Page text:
Eyebrows raised above his rimless spectacles, Sutherland snorts at the notion of coaching over the phone or internet, a common technique for life coaches. He specialises in time management, stress-coping techniques and encouraging his charges to set "audacious goals". To do this he needs to see his clients' work environment.



His help - an hour once a week, plus homework, for as long as it takes to make a difference - costs a lot more than the industry average of $300 a month, but his clients, a who's who of this country's top executives and wannabes, can well afford it. Someone who makes $40,000 a year, a journalist for example, cannot.



Unapologetic about this elitism, Sutherland says the difference between champions, or hotshot business types, and everyone else is that rather than dreaming about what they want, high achievers actually get it. Even if that means spending money. They are dynamic, always on the lookout for opportunities, expert in their field, and they back themselves.



It is hardly ground-breaking, but then neither is the notion that by eating less and exercising more you can lose weight, and look how hard that is. His area of expertise, he says, is finding out what is stopping people from achieving to the best of their ability. Often it is poor self-confidence.



Molloy, whose beautiful skin and impeccable manicure bear testimony to her time-management skills, came at her new career from a different angle. She joined the life-coaching business in April, after returning home from Britain, where she worked as a publishing company publicist.



Marching celebrity authors from one television chat-show appearance to another, she was surprised by the depth of their insecurities and how much time she spent propping them up.



"Don't use the word empowering," she stage-whispers as she sets a coffee mug down on its coaster, "but that's what it is."



This one-time New Idea writer and Girlfriend editor generally talks to clients by phone, offering additional support by email, but she will meet clients for an hour each month if they prefer. They tend to be professionals in their late 20s and early 30s who have become bored with their careers, or have returned from their OE with no idea of what comes next.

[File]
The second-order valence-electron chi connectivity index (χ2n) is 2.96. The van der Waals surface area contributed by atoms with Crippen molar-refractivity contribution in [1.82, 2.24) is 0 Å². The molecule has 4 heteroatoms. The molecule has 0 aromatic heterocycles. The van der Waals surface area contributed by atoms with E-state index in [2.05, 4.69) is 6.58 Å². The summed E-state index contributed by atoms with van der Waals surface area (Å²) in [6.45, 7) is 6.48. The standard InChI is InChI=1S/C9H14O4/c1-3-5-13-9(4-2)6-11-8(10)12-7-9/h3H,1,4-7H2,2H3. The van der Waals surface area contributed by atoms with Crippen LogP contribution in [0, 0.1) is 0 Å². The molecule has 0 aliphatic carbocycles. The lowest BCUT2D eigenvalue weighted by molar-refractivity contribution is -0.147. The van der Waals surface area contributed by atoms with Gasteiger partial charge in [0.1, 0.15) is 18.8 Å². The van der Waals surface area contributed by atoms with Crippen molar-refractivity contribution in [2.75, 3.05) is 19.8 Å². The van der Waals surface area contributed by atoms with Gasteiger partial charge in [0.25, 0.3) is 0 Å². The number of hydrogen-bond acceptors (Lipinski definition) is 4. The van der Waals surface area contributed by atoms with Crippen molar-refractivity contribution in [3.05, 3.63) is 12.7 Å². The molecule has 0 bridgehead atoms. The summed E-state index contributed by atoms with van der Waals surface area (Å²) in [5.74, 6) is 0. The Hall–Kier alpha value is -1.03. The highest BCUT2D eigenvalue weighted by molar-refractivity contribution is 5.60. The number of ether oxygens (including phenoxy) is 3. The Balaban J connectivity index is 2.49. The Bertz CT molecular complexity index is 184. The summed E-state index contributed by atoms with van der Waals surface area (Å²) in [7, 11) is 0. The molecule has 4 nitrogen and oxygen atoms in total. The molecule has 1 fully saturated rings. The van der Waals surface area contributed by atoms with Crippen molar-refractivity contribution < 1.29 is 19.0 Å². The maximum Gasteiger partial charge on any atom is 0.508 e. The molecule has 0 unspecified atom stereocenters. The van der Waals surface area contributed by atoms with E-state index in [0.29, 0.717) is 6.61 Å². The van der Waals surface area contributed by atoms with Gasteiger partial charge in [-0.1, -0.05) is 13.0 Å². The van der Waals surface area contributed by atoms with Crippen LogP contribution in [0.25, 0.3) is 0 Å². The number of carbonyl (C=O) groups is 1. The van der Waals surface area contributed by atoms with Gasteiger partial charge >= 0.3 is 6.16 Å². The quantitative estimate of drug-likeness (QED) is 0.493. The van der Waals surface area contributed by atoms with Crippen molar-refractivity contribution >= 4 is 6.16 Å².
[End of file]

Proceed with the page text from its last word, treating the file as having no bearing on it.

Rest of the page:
Before their first session, Molloy's clients fill out a worksheet designed to help them identify the "energy drains" in their life, such as poor eating habits, a cluttered home, bad finances, family conflict, needy friends.



Then it's a matter of finding out what they want - which will probably not be immediately apparent - and convincing them to do it, she says.



Molloy works with clients for a minimum of three months, the time it takes to start seeing results. Each week, they are coaxed into doing one thing to take control of their messy situations - organising their workspace, going to the gym, researching new careers.



While it will be another month before her first clients can say whether her coaching has helped them, it has already lifted the effervescent Molloy to the status of minor celebrity. Once a week she heads to the TVNZ studios for her guest slot on Good Morning, before moving up the road to advise listeners of 91ZM's Lipstick Lunch.



"I love it," she says with a laugh, before apologising for talking too fast. "I get so excited."



* At the end of the interview, Mark Sutherland offered to coach Eleanor Black for a month. We'll report back in July.